Sometimes on the East End of his narrow strip of island things get a little too close for comfort, downright kooky.
East End foodie connections, of course, are rampant. I trade one local farmer jam for green tomatoes and another green tomato chutney for eggs. And the eat goes on…
My dinner at Southfork Kitchen (SFK) last week got to feeling kinda connected, kinda coincidental. I mean, there’s no need to queue the “Twilight Zone” doo-doo doo-doo, doo-doo doo-doo music. It was just…interesting.
Bruce Buschel owns SFK in Bridgehampton. Bruce is probably best known as the New York Times writer who penned “100 Things Restaurant Staffers Should Never Do (Part 1).” Part 2 followed. People either loved or hated his lists. In either case, it was all that a lot of people talked about over dinner for months!
Restaurant industry types pooh-poohed some of his items. They include tidbits like “If someone likes a wine, steam the label off the bottle and give it to the guest with the bill.” and “Do not pop a champagne cork.” Not every adage should be applied to every restaurant—but if they help a restaurant be more aware about making conscience choices, well, that’s the nature of professionalism. There is no high art to restaurant service, or any other discipline, that doesn’t demand attention to minutiae.
When I first started going to SFK I’d peruse Bruce’s lists before dinner and note whether or not his staffers demonstrated “a perfect score.” But I quickly stopped caring and turned all of my attention to the food.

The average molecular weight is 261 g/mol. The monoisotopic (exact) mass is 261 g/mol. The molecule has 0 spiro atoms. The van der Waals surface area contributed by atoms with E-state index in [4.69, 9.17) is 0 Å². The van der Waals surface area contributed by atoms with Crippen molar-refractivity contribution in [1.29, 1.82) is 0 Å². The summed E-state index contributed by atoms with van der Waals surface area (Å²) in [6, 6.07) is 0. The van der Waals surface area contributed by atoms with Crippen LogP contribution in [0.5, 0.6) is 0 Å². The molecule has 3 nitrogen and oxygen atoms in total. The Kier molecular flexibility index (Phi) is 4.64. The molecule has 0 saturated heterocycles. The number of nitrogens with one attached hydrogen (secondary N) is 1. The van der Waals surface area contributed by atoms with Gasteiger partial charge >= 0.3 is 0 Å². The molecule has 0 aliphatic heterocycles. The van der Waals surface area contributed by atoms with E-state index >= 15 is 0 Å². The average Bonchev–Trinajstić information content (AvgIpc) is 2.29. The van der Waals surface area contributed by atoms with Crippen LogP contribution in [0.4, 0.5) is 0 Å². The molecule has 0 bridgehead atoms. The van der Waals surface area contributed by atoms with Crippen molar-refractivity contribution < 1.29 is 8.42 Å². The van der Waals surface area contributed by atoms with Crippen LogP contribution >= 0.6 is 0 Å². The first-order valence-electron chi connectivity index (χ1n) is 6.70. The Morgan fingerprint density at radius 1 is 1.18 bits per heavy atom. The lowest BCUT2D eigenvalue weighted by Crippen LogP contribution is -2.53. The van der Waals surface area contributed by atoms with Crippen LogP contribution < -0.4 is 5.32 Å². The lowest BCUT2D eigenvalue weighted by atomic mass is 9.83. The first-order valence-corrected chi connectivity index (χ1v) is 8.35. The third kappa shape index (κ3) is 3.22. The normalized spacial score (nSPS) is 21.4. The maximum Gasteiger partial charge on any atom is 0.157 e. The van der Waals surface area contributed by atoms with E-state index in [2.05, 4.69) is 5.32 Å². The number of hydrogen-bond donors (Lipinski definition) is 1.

Following an afternoon of editing Dan’s Food & Dining Section and assigning a raft of articles for our upcoming Wine Guide, I went to SFK for dinner. My husband had “fishes and fish”—sardines to start, then blue fish. I had SFK’s famous clam chowder and a vegetarian tofu dish as my entree. We patted ourselves on the backs for discovering a fabulous pairing—SFK’s Cantaloupe Sorbet and Pine Barrens Malt Whisky Batch #1. TO DIE FOR.
Then we went home. I cut some mustard and dill plants from my kitchen garden and hung them to dry for their seeds and then called it a day, taking the New York Times Wednesday Dining Section along to read in bed. There was an article that is kind of a coda to Bruce’s rants about service. It was all about how restaurants, especially high-end chains, now keep close track of their customers.
It was fascinating. Now, logged into computer systems, are noted preferences, allergies and tendencies. For instance, “wine whales,” people who are willing to spend a lot on bottles of wine, are noted as “WW.” If you get freebies delivered to your table it may be that someone has entered “SFN” in your file—”something for nothing.” Or you might get freebies because you’ve been noted as a “PX,” person extraordinaire, which is the new abbreviation for…VIP.
I went to bed imagining what acronyms I might have earned at SFK that evening. I’m certainly not a “camper,” someone who stays at the table for too long. As soon as I was done I left, wishing once again that it wasn’t so dark because I really wanted to walk all the way home to Sag Harbor to burn some calories.
I’m always very clear that I prefer tap to bottled or sparkling or mineral water, so perhaps I’m a “TAP.” I’ll try almost anything on the menu—”EZ?” I like dry, white wines (DW?), but on occasion I indulge in sweet, girly cocktails (GRL?). I was a locavore long before they came up with the term “locavore” and I don’t consider the Hudson Valley “local,” which probably makes me an “ASS” in many restaurants but perhaps “FAB” at SFK. I try not to overindulge but I was brought up to clean my plate—”PIG.”
And there it is, folks, all spelled out.